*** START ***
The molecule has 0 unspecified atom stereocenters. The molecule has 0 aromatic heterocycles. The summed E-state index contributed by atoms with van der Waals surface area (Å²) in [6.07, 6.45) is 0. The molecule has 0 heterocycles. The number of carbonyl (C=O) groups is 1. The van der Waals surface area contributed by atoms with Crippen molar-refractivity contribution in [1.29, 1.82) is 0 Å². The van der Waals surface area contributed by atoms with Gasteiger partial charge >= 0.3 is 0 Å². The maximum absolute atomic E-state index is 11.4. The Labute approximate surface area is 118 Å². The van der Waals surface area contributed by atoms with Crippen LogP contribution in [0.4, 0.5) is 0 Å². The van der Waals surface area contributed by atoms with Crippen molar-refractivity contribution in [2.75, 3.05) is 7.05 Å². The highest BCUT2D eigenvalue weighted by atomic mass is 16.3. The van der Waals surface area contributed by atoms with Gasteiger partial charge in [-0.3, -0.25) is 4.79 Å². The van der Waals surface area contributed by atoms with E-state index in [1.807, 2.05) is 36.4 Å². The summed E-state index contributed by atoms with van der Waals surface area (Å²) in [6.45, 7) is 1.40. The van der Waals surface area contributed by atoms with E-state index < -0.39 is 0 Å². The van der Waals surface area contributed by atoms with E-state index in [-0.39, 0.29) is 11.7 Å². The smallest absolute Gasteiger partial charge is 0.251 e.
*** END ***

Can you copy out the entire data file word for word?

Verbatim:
The molecule has 0 unspecified atom stereocenters. The molecule has 0 aromatic heterocycles. The summed E-state index contributed by atoms with van der Waals surface area (Å²) in [6.07, 6.45) is 0. The molecule has 0 heterocycles. The number of carbonyl (C=O) groups is 1. The van der Waals surface area contributed by atoms with Crippen molar-refractivity contribution in [1.29, 1.82) is 0 Å². The van der Waals surface area contributed by atoms with Gasteiger partial charge >= 0.3 is 0 Å². The maximum absolute atomic E-state index is 11.4. The Labute approximate surface area is 118 Å². The van der Waals surface area contributed by atoms with Crippen LogP contribution in [0.4, 0.5) is 0 Å². The van der Waals surface area contributed by atoms with Crippen molar-refractivity contribution in [2.75, 3.05) is 7.05 Å². The highest BCUT2D eigenvalue weighted by atomic mass is 16.3. The van der Waals surface area contributed by atoms with Gasteiger partial charge in [-0.3, -0.25) is 4.79 Å². The van der Waals surface area contributed by atoms with E-state index in [1.807, 2.05) is 36.4 Å². The summed E-state index contributed by atoms with van der Waals surface area (Å²) in [6.45, 7) is 1.40. The van der Waals surface area contributed by atoms with E-state index < -0.39 is 0 Å². The van der Waals surface area contributed by atoms with E-state index in [-0.39, 0.29) is 11.7 Å². The smallest absolute Gasteiger partial charge is 0.251 e.